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From cold cases that suddenly aren’t so cold to funny essay collections and meditations on dog-ownership, here are seven new books we can’t wait to read this month.

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1. Open House by Katie Sise

A decade ago, in upstate New York, art student Emma McCullough walked into the woods and was never seen again—a mystery that still haunts her bucolic university town. But then, the first piece of evidence is found: Emma's bracelet, lodged in a frozen piece of earth at the bottom of a gorge. For many, the chilling trinket is more than a clue in a resurrected cold case. It's a trigger. Then a woman is attacked during an open house, and the connections between the two crimes, ten winters apart, begin to surface.

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2. Survival of the Thickest: Essays by Michelle Buteau

Buteau is a standup comedian and actress you probably know from movies and shows like Always Be My Maybe, Someone Great, Russian Doll and Tales of the City. Her debut collection of essays covers growing up Caribbean, Catholic and thick in New Jersey, going to college in Miami, working as a newsroom editor during 9/11, getting started in standup by opening for male strippers, and so, so much more.

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3. Dancing in the Mosque: An Afghan Mother’s Letter to Her Son by Homeira Qaderi

In the days before Homeira Qaderi gave birth to her son in the early 2010s, the road to the hospital in Kabul was often barricaded because of frequent suicide explosions. When it was time to give birth, she walked through blood and wreckage to reach the hospital doors, but the joy of her son’s arrival was soon overshadowed by the misogynistic social order she was forced to endure. When her husband announced his plans to take a second wife, Qaderi refused, her husband divorced her and took their son. This searing letter to the son she was forced to leave behind is a meditation on the meaning of motherhood, sacrifice and survival.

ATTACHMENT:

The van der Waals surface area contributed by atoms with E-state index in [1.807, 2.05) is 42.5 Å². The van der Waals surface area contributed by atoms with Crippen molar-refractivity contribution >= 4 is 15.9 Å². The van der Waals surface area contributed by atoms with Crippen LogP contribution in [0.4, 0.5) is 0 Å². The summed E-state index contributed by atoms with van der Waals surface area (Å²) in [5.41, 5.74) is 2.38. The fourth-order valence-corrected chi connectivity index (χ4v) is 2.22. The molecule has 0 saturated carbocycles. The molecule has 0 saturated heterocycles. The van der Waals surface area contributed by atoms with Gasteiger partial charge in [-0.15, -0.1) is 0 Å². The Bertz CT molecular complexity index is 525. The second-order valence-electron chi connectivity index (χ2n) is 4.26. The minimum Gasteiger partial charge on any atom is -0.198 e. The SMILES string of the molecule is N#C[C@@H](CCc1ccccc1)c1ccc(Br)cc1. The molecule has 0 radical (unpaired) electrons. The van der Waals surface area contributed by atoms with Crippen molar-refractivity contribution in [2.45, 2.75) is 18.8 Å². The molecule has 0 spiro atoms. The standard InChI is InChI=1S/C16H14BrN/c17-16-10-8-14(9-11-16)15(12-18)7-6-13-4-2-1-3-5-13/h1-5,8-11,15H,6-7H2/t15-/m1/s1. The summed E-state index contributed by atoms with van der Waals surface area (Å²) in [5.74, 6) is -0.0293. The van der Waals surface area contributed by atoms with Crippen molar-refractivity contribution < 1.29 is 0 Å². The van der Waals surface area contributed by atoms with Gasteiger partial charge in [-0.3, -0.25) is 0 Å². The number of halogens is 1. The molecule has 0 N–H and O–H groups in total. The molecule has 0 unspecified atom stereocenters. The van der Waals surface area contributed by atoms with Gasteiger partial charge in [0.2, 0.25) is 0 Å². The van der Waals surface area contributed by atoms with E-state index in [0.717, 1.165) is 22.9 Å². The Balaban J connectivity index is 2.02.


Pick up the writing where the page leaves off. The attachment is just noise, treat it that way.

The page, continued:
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4. Black Futures edited by Kimberly Drew and Jenna Wortham

Edited by art curator and writer Drew (This Is What I Know About Art) and New York Times writer and Still Processing podcast co-host Wortham, this collection of images, essays, memes, dialogues, recipes, tweets and more tells the story of the radical, imaginative, provocative and beautiful world that Black creators are bringing forth today, and what it means to be Black and alive right now.

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5. The Particulars of Peter: Dance Lessons, DNA Tests and Other Excuses to Hang Out with My Perfect Dog by Kelly Conaboy

Anyone who’s ever had a dog knows how quickly you fall in love—bordering on obsession—with your pup. This is a funny exploration of the joy found in loving a dog so much it makes you feel like you're going to combust, and the author's potentially codependent relationship with her own fur baby, Peter. From learning about Peter's DNA, to seeing if dogs can sense the presence of ghosts, The Particulars of Peter is a smart, funny exploration into our infatuation with our four-legged friends.

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6. The Book of Moods: How I Turned My Worst Emotions Into My Best Life by Lauren Martin

Five years ago, Martin convinced herself there was something wrong with her: She had a good job in New York, an apartment in Brooklyn and a boyfriend, yet every day she wrestled with feelings of inferiority, anxiety and irritability. So, she set out to better understand the hold that these moods had on her, and began to blog about the wisdom she uncovered. Her blog quickly exploded into an international online community of women (Words of Women) who felt like she did. In her first book, Martin blends science, philosophy, witty anecdotes and effective forms of self-care to show readers that you can turn your worst moods into your best life.

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7. The Wrong Family by Tarryn Fisher

This winter-break ready thriller follows Juno, a retired therapist who, after a grim diagnosis, wants a place to live out the rest of her days in peace. Enter the Crouch family—a seemingly perfect mother, father and son—who agree to take Juno in. Now that she's living in their beautiful house though, she sees the cracks in the crumbling facade are too deep to ignore—especially when she overhears a chilling conversation that has her wondering about who these gracious strangers actually are. The latest from Fisher (The Wives), sees its protagonist getting involved in a dangerous game of cat and mouse. In other words, it’s unputdownable.

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